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More Than Half Of Grandparents Report Improved Mental Health After Spending Time With The Grandkids
New research has revealed that more than half (56%) of grandparents believe their mental health improves after spending time with the grandkids.

The study of 2,000 grandparents, commissioned by Parkdean Resorts in conjunction with Biogerontologist Dr James Brown, from Channel 4’s Old People’s Home for 4 Year Olds, revealed how spending time with the grandkids could be the answer to a happier and healthier life.

James explains: “Spending time with the grandchildren can kick start the process of improving mood, enhancing memory, bettering physical function and reducing loneliness in older adults. All of these benefits can help to slow down elements of age-related decline.”

Sadly though, under a third (30%) of grandparents polled spend less than two hours a week with their grandchildren, despite over half (51%) craving more quality time.

With an ageing population in the UK, improving the health and happiness of our grandparents and great-grandparents is vital. According to Age UK*, more than 2 million people in England over the age of 75 now live alone, with over 1 million older adults going for over a month without speaking to a friend, neighbour or family member.

Unfortunately, in many cases, families live further apart than ever before, and with busy lives it can be difficult for generations to connect. In fact, 40% of grandparents said they live too far away to see their grandkids, whilst nearly a quarter (23%) believe their family are too busy to spend time with them.

Going on a family holiday is one way to spend more quality time together. In fact, a getaway can give older adults something to look forward to, which Dr James Brown believes is crucial: “We know that psychology drives a lot of biology, and in older adults, without that sense of purpose or something to look forward to, biological systems can start to shut down and you can literally die of a broken heart.”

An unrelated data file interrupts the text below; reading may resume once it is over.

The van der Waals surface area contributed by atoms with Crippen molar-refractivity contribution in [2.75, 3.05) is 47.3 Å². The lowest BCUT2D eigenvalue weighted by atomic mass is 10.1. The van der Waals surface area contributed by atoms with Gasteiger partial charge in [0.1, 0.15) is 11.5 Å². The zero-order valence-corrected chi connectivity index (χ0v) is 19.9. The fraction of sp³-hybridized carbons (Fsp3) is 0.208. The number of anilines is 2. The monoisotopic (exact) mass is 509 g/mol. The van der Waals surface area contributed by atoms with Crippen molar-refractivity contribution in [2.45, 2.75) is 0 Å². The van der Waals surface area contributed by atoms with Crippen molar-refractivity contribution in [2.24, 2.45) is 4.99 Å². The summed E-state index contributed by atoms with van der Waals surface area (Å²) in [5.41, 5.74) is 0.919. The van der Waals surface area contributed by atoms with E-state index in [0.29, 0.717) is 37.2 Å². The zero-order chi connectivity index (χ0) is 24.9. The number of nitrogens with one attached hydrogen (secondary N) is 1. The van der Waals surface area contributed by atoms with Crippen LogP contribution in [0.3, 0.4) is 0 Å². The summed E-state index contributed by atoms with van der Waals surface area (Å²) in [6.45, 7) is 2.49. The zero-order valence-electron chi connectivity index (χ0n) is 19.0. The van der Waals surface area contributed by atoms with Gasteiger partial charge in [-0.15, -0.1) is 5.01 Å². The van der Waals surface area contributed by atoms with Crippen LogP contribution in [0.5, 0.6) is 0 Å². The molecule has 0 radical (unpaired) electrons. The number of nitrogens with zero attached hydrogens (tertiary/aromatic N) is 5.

A holiday can also prompt nostalgic memories for older adults too, which is fundamental to keeping the brain young and improving memory function. James explains: “Autobiographical memory contains the information you have about yourself, and for most grandparents, a UK holiday will trigger nostalgic thoughts like ‘I can remember coming here when I was younger’ or ‘I can remember caravan holidays like this when I was a child.”

And it’s not just mental and cognitive health that appears to improve after spending time with young children. Over one third (35%) of grandparents believe their physical health significantly improves too.

James adds: “Children encourage their grandparents to be more active and forget about their physical capabilities. It’s so easy for older adults to define themselves by their inabilities and disabilities, but a family holiday is the perfect opportunity for grandparents to remember just how much they can physically do.”


* https://www.nhs.uk/conditions/stress-anxiety-depression/loneliness-in-older-people/

More Than Half Of Grandparents Report Improved Mental Health After Spending Time With The Grandkids, 2nd April 2019, 9:39 AM